There’s a lot to be said for the little things in life. Your child’s breath on your neck. Candlelight. Fresh tomatoes. A clear blue sky. Here’s one I took for granted before I came to Korea: walking “to the right” in any given walking situation. Foot traffic runs pretty smoothly at home – in the mall, on the sidewalks, in a hallway…here, not so much. There simply is no rule for slipping naturally one way or the other when you meet someone coming in the opposite direction. In fact, even if one person does veer one way, a Korean person coming the other will not read or recognize, or care?, that you are doing so and will very often just stay in that path as well, until you are basically on top of each other trying to do a pretzel maneuver to pass by. At home, if one person isn’t paying particular attention (say, they’re texting) and isn’t “to the right,” the other, who is paying attention, makes the choice to go left a solid 6 feet before meeting the other. Here, no. The decision is up in the air until you have to basically slink by each other like snakes on a plane.
I’m getting used to it. Personal space is tiny in Korea. Women of all ages hold hands here a lot, as they shop or walk along a street, head to head, quietly talking. At first, I thought there were a lot of same sex couples. Incorrect! Couples don’t necessarily hold hands or link arms…couples dress alike. They wear matching sweatshirts or jackets, so there is no mistake who “belongs” to whom. Hand holding and arm wrapping is for friends, but color and style coordination is something very special.
Another thing that takes getting used to: teenage boys can often be seen with their arms (or entire bodies) draped over one another. Way more so than the girls, boys show their affection for their friends outwardly. They sit on each others’ laps, rub each others’ backs and are generally very caring toward one another. It is very sweet, to tell the truth. The culture at home strictly forbids this type of show of emotion. When asked his thoughts about it, Garrett said “yeah, it’s different. But it’s no big deal.”
Personal space on a bus: non-existent. As I’ve mentioned before, children are invited to sit in the laps of perfect strangers. Also, on a particularly bouncy and jarring ride, people just grab onto you if you have a sturdier girth than they do. It’s a kind of survival love hug. Which is fine, unless that person is a smoker, or has made kimchi recently. Then you kind of wish they’d keep their distance.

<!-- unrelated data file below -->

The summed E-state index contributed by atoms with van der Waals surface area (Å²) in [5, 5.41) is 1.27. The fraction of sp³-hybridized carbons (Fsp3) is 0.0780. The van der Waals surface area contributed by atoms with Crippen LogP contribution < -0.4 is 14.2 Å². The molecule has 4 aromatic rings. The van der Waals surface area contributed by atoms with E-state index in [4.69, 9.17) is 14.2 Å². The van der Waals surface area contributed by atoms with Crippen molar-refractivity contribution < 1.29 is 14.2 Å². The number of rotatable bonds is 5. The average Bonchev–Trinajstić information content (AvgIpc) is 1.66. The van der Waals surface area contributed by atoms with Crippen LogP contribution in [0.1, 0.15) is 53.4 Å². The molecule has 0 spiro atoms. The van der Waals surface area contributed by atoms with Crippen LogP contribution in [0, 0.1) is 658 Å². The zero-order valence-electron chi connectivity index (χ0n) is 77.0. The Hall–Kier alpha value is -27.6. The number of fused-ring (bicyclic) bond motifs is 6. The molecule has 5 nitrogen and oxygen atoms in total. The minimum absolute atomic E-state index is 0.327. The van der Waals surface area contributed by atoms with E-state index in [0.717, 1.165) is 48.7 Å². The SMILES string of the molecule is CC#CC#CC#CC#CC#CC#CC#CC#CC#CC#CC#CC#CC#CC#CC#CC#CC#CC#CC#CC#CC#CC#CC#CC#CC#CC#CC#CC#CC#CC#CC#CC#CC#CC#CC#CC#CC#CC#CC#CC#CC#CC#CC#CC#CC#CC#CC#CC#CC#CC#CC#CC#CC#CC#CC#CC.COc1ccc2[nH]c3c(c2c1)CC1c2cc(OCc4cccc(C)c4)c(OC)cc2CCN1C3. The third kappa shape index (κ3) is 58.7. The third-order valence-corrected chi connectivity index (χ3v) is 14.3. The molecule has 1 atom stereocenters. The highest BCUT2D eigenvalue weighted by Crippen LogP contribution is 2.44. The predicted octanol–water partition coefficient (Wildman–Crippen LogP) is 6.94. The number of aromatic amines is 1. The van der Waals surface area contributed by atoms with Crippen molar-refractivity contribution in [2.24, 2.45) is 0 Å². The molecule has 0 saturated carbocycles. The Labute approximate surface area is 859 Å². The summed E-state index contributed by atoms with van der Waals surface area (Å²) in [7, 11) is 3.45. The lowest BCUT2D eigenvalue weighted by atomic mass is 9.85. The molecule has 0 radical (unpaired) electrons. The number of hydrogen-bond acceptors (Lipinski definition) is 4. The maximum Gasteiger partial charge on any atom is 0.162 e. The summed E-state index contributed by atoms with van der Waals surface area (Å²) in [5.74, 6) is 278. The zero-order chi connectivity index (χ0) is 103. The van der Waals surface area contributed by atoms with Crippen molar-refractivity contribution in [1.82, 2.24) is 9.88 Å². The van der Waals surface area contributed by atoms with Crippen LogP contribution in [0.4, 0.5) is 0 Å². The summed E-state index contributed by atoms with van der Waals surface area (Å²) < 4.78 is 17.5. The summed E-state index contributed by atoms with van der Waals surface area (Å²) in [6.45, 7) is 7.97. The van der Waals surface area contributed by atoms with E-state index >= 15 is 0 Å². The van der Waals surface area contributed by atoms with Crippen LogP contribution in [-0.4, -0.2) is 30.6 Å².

Standing in line: no space there either. People push forward into the back of you, as if you have a choice about how fast the line is moving, or can make a cashier hurry the hell up. And here’s where that darn language barrier is a challenge. You want to say something, like maybe “dude, chill,” but you can’t. So you do that stupid half smile thing you do when the words won’t come. Which seems to please people in line, somehow, apparently giving them the go-ahead to then rifle through the items in your shopping basket, babbling along and laughing at what you are buying. Strange but true.
One last thing on personal space. Korean people do not generally eat with their hands, viewing it as unsanitary. However, they do share communal bowls and plates at meals, using individual forks and spoons to either serve themselves or just eat directly off said plates. In essence, you are then sharing spit with whoever is sitting near enough to you to be sharing the dishes. But. White face masks (yes, a la Michael Jackson) are frequently worn by people feeling a bit under the weather, or who deem they’re in a space where someone else near them might feel under the weather. And god forbid we share germs then! It’s a conundrum – but again, I’m getting used to it. For the most part, because we are foreigners, mistakes we make are forgiven immediately. Some cultural differences are so small as to more accurately be called nuances. You don’t even know it’s part of your culture until someone does it differently, and you think really? Did you just use your fork in those noodles I planned to eat?
I know I come from a different culture, but that one kind of grosses me out. Just sayin.